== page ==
Woody tissue / WED 1-9-13 / Plant used as ground cover / Part of terza rima rhyme scheme / Did didn't
Wednesday, January 9, 2013
Constructor: David Ben-Merre
Relative difficulty: Easy
THEME: Did or didn't — theme answers are phrases that can mean incompatible or opposing things depending on whether (as the clues as us to imagine) they are read literally or figuratively.
- 18A: Did or didn't agree to end the illustrators' strike? (DREW A LINE)
- 20A: Did or didn't dilute the prom bowlful? (ADDED PUNCH)
- 33A: Did or didn't perform a New Year's ceremony? (DROPPED THE BALL)
- 40A: Did or didn't surpass a D.J.'s mark for accident-free days? (BROKE THE RECORD)
- 54A: Did or didn't play a good round of golf? (SHOT SUBPAR)
- 60A: Did or didn't participate in the Boy Scouts outing? (TOOK A HIKE)
Word of the Day: VINCA (17A: Plant used as ground cover) —
Vinca [...] is a genus of six species in the family Apocynaceae, native to Europe, northwest Africa and southwestAsia. The English name periwinkle is shared with the related genus Catharanthus (and also with the common seashore mollusc, Littorina littorea). In India the plant is known as sadaphuli meaning "always flowering". (wikipedia)
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Something about this theme feels oddly loose. Just spent a semi-hilarious few minutes bandying other idiomatic phrases (and their potential "Did or Didn't" clues) back and forth with another constructor. Seems like you could make virtually any idiomatic phrase work depending on how willing you were to torture the clue (the clue at 40A, for instance, is pretty tortured, i.e. preposterous in its imagined scenario, whereas the clues on the idiomatic phrases that specifically suggest NOT doing something, i.e. 16A, 60A, work more easily). [Did or didn't use a jackhammer on a road crew?] HIT THE ROAD; [Did or didn't continue being a botanist?] TURNED OVER A NEW LEAF; [Did or didn't pack for a poolside vacation?] THREW IN THE TOWEL, etc. I know these aren't great, but the point is that neither is BROKE THE RECORD. And SHOT SUBPAR isn't even an idiomatic phrase. In fact, I don't know what it is. SUBPAR is the word that is figurative. The "SHOT" part brings it back to golf, but golf is the origin of the idiom in the first place ... very strange. I think I just can't quite get my head around this puzzle; its parameters seem fuzzy. I like the idea, but when I was done I had this feeling of "I don't know what this is, exactly."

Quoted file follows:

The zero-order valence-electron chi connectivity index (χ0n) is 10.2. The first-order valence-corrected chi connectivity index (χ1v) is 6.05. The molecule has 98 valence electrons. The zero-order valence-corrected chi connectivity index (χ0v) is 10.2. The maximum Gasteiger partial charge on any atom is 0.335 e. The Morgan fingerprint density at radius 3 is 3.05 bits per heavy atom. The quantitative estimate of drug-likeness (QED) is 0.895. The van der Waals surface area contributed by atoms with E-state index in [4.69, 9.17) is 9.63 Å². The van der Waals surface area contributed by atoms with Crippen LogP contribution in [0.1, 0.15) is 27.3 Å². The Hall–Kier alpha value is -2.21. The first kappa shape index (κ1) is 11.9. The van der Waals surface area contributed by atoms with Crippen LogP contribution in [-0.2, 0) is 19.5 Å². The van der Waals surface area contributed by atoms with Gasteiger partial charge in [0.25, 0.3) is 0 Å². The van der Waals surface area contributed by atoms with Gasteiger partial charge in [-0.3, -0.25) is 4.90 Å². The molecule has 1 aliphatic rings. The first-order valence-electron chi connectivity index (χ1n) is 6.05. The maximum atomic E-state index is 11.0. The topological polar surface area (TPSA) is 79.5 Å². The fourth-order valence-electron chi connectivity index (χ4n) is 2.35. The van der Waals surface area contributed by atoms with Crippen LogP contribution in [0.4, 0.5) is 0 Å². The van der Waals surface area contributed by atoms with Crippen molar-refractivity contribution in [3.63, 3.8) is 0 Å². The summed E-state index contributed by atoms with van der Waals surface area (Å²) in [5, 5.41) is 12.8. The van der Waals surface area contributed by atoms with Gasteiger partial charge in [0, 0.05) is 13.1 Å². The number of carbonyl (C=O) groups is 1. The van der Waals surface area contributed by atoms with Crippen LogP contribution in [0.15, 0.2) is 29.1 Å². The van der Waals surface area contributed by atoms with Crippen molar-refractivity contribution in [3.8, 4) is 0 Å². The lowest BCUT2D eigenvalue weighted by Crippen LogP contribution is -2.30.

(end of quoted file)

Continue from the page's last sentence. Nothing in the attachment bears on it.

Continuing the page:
VINCA and XYLEM (10D: Woody tissue) held me up slightly, but otherwise this was a cakewalk. Lots of gimmes, nothing terribly out of the ordinary. Interesting clue on ABA, which normally involves lawyers (48A: Part of a terza rima rhyme scheme — that's the rhyme scheme of Dante's "Divine Comedy'). 1A: Repair bill segment provided an interesting challenge, as both PARTS and LABOR are five letters. I wrote in MONEY instead of MOOLA (since I always think of MOOLAH with an "H" ... why, I don't know). That's really it as far as ambiguity or trouble spots go. Odd theme, Monday fill.
Signed, Rex Parker, King of CrossWorld